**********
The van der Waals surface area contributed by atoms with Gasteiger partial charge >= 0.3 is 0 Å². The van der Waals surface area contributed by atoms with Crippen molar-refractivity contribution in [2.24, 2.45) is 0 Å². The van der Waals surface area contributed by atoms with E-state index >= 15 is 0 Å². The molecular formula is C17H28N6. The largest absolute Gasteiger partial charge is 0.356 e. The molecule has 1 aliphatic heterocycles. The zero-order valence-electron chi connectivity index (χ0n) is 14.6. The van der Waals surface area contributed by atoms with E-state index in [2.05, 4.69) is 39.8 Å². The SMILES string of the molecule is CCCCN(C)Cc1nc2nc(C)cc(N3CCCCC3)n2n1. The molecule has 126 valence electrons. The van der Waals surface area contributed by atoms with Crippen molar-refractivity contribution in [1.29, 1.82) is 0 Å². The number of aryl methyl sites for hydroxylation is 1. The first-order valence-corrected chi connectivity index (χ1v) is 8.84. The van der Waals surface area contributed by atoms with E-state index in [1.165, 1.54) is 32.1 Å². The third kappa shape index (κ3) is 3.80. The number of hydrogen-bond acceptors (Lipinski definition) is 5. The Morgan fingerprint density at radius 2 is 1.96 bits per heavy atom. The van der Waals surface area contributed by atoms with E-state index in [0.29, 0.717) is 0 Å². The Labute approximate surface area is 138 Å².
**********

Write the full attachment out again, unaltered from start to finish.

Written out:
The van der Waals surface area contributed by atoms with Gasteiger partial charge >= 0.3 is 0 Å². The van der Waals surface area contributed by atoms with Crippen molar-refractivity contribution in [2.24, 2.45) is 0 Å². The van der Waals surface area contributed by atoms with E-state index >= 15 is 0 Å². The molecular formula is C17H28N6. The largest absolute Gasteiger partial charge is 0.356 e. The molecule has 1 aliphatic heterocycles. The zero-order valence-electron chi connectivity index (χ0n) is 14.6. The van der Waals surface area contributed by atoms with E-state index in [2.05, 4.69) is 39.8 Å². The SMILES string of the molecule is CCCCN(C)Cc1nc2nc(C)cc(N3CCCCC3)n2n1. The molecule has 126 valence electrons. The van der Waals surface area contributed by atoms with Crippen molar-refractivity contribution in [1.29, 1.82) is 0 Å². The number of aryl methyl sites for hydroxylation is 1. The first-order valence-corrected chi connectivity index (χ1v) is 8.84. The van der Waals surface area contributed by atoms with E-state index in [1.165, 1.54) is 32.1 Å². The third kappa shape index (κ3) is 3.80. The number of hydrogen-bond acceptors (Lipinski definition) is 5. The Morgan fingerprint density at radius 2 is 1.96 bits per heavy atom. The van der Waals surface area contributed by atoms with E-state index in [0.29, 0.717) is 0 Å². The Labute approximate surface area is 138 Å².